How to Become a Football Coach: Education and Career Roadmap
Learn what you need to do to become a football coach. Research the education, career requirements and experience required for starting a career as a football coach.
Do I Want to Be a Football Coach?
A football coach leads a team of football players by organizing practices, designing plays and determining a depth chart. While organized football leagues are available at the junior high and high school level, most full-time football coaches find opportunities at the postsecondary and professional levels. Junior high and high schools often hire football coaches who also work as teachers in the school system.
Because football is a team game and extremely physical, football coaches may need to motivate players and inspire team play. They also may need to travel for away games and other sporting events. Coaches usually must work evenings and weekends, when a lot of football games are scheduled.
There are technically no formal postsecondary education requirements for football coaches, and in some cases, experience in the sport may be enough. Some positions, such as K-12 teaching and sports instructor jobs, will generally require a bachelor's degree and certification. Helpful majors include physical education, sports science and coaching education. Before obtaining a head football coach position, an individual will typically need to work as an assistant. The table below includes the requirements from the U.S. Bureau of Labor Statistics about how to become a football coach.
|Degree Level||A degree may not be required, but a bachelor's degree may be necessary for some positions|
|Degree Name||Sport coaching education, physical education, exercise and sports science|
|Licensure or Certification||Coaches who want to teach at the K-12 level must earn a state teaching license|
|Experience||Experience as an athlete can prepare an individual to work as a coach; experience as an assistant coach will often be necessary before obtaining a head coaching position|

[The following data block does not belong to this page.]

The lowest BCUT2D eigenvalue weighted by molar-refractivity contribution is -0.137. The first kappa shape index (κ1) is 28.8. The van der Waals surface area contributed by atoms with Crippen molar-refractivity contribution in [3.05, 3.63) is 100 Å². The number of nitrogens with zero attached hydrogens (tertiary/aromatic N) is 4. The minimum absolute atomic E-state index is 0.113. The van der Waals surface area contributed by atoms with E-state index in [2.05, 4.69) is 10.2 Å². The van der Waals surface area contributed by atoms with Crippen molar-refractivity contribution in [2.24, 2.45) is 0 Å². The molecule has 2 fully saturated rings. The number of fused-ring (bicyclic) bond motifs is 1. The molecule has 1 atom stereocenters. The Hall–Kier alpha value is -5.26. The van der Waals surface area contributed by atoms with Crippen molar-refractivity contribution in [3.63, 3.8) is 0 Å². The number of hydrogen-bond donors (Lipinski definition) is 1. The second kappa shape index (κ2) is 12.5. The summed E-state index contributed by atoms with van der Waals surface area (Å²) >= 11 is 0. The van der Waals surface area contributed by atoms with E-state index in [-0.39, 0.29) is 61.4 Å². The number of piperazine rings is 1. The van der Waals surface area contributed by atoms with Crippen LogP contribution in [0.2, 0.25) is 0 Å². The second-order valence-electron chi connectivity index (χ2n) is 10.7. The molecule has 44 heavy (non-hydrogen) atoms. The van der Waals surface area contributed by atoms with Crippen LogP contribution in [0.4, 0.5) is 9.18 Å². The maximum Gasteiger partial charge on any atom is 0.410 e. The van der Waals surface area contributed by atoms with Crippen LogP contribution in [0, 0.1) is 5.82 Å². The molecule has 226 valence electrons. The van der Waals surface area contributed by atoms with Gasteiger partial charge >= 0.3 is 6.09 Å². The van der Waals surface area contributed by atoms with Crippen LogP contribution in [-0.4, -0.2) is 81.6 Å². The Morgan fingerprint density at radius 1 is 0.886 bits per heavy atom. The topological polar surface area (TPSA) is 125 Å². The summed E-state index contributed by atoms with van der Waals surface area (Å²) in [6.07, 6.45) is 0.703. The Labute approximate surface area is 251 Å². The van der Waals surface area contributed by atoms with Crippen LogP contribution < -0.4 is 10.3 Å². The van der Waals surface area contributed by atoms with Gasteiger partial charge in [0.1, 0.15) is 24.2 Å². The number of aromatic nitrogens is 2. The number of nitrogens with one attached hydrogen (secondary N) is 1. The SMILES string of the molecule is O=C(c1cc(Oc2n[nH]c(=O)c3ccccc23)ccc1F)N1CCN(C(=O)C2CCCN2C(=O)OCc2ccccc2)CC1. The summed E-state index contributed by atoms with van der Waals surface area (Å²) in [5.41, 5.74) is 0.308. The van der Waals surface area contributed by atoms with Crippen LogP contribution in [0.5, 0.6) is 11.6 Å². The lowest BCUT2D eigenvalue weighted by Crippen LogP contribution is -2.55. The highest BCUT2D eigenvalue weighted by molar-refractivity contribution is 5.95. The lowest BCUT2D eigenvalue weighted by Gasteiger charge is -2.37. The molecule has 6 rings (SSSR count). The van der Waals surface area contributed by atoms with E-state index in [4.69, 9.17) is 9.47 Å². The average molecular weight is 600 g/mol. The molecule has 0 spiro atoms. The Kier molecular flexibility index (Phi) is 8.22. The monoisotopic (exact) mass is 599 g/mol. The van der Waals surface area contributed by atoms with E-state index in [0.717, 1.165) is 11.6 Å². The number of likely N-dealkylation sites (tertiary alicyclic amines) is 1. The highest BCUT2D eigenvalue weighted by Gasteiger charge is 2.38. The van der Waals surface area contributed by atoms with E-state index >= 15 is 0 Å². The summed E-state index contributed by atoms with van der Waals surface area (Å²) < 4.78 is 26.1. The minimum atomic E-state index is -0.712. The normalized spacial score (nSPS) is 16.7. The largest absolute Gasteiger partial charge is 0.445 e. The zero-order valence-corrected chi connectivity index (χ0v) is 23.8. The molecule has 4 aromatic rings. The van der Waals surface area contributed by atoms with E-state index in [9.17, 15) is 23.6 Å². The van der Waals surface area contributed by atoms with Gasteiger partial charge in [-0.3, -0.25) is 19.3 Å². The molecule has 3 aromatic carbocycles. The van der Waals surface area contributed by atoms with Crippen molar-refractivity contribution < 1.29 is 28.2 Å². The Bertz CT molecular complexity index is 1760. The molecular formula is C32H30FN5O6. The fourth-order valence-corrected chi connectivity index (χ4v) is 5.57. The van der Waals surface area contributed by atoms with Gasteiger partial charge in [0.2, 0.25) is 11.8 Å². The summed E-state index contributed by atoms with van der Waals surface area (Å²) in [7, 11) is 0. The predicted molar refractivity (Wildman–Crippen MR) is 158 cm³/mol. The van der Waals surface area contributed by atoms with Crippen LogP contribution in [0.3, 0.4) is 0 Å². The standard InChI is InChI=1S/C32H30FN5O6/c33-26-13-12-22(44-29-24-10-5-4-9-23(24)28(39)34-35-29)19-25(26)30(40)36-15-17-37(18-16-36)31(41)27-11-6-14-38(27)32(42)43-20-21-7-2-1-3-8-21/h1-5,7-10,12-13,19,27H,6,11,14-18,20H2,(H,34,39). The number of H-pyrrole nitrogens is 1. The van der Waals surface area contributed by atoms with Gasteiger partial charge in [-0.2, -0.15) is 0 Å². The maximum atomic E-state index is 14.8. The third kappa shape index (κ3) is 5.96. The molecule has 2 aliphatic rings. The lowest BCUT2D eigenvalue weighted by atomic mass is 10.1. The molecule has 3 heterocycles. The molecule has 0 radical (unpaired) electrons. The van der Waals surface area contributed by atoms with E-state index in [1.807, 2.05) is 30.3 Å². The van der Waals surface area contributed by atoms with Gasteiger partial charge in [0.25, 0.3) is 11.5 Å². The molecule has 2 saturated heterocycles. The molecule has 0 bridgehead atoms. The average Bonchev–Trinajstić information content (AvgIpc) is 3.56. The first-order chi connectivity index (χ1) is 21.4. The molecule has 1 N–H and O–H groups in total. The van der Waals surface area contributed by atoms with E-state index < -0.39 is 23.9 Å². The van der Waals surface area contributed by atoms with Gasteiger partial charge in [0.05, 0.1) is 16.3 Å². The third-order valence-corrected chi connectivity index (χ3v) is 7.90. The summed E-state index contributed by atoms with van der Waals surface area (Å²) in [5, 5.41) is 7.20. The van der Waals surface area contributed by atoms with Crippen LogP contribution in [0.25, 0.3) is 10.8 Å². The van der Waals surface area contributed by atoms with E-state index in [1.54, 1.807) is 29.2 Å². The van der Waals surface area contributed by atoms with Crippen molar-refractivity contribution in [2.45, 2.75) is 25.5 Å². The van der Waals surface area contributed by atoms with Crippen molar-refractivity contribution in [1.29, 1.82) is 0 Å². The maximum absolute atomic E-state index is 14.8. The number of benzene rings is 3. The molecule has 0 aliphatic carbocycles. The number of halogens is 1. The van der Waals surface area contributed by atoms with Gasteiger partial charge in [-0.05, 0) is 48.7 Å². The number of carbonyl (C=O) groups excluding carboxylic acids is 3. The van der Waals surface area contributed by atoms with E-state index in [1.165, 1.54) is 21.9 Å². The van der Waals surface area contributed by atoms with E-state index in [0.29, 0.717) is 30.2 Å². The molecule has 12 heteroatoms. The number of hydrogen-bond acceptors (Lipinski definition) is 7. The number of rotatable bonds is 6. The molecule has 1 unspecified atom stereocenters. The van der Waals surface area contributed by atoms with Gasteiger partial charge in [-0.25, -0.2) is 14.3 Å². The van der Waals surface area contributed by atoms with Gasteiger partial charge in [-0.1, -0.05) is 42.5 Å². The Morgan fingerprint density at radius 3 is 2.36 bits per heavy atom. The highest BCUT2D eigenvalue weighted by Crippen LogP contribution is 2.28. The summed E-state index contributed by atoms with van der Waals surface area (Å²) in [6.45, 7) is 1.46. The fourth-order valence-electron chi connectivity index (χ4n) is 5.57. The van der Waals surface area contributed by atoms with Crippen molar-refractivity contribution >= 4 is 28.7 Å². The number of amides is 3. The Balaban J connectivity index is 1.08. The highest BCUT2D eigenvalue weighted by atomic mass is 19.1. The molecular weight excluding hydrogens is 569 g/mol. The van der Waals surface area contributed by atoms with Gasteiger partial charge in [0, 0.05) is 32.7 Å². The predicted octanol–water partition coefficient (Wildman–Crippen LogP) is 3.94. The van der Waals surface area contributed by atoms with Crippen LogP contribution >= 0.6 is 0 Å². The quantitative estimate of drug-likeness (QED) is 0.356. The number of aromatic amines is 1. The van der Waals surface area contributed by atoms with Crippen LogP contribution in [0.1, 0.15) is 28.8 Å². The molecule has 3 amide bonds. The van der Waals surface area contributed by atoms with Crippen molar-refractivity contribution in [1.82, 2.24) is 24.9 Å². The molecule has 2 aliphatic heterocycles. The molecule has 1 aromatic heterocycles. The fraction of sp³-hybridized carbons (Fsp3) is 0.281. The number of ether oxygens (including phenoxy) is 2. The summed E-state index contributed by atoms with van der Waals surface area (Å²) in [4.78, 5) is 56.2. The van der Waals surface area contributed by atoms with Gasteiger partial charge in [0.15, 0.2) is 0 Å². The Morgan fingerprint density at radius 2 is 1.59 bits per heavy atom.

|Key Skills||In addition to having a strong understanding of the game, coaches need to be good leaders, very detail-oriented and excellent communicators|
Step 1: Learn About the Game
While not all coaches have the size or skills to play football at the junior high or high school level, it's important for prospective coaches to have a love of the game and follow football at the high school, college or professional level. Learning the basic rules, strategies and technicalities of the game is essential to functioning as an effective coach.
- Participate in organized football. Playing the game at the high school level is an option for some individuals; however, if an individual is unable to play on a team, opportunities are also available to work as a team manager. This is a chance to be around the game and learn about practices, team camaraderie and pre-game and post-game rituals.
Step 2: Earn a Bachelor's Degree
Football coaches planning to work in public schools need to earn a bachelor's degree. Coaching at the middle and high school level may require prospective coaches to become teachers. To prepare for certification as a teacher at the middle or high school level, students typically need to major in a specific subject area, such as math, physical education, English or history. They will also need to complete coursework focused on education and complete a student teaching experience.
- Take courses that are relevant to coaching. An aspiring coach may choose to study subjects like leadership, coaching and physical education at the undergraduate level. While these programs may not cover specific football related topics, they will prepare students to lead teams and help their players reach their full potential. The curriculum in a coaching-related program at the bachelor's degree level will teach students about physical conditioning, sports psychology, injury prevention, nutrition and athletic training.
- Gain football experience at the postsecondary level. While a bachelor's degree is a requirement to work as a coach, it's also important for prospective coaches to gain football experience. Many individuals who want to become football coaches are former collegiate players who want to stay in the game. Those who want to become coaches and are not collegiate players, can work as voluntary team managers and assist with practices.
Step 3: Gain Teaching Licensure
Teaching licensure, also known as teaching certification, is required by all 50 states for individuals who want to teach public school at the K-12 level. An aspiring football coach who wants to work as a teacher at a public middle or high school will need to pass a licensing exam and complete the appropriate teaching experiences and coursework in order to be licensed.
Step 4: Gain Coaching Experience
Football coaches often begin their careers as assistants. While each team has an offensive and defensive coordinator, new coaches will work as position coaches. At the college and professional level, each position has a coach who works with them in practice and in meetings. For example, quarterbacks, linebackers, wide receivers, defensive lineman and running backs all have their own position coach. In order to advance into large collegiate or professional football coaching positions, coaching experience, a winning record and awards are commonly required.
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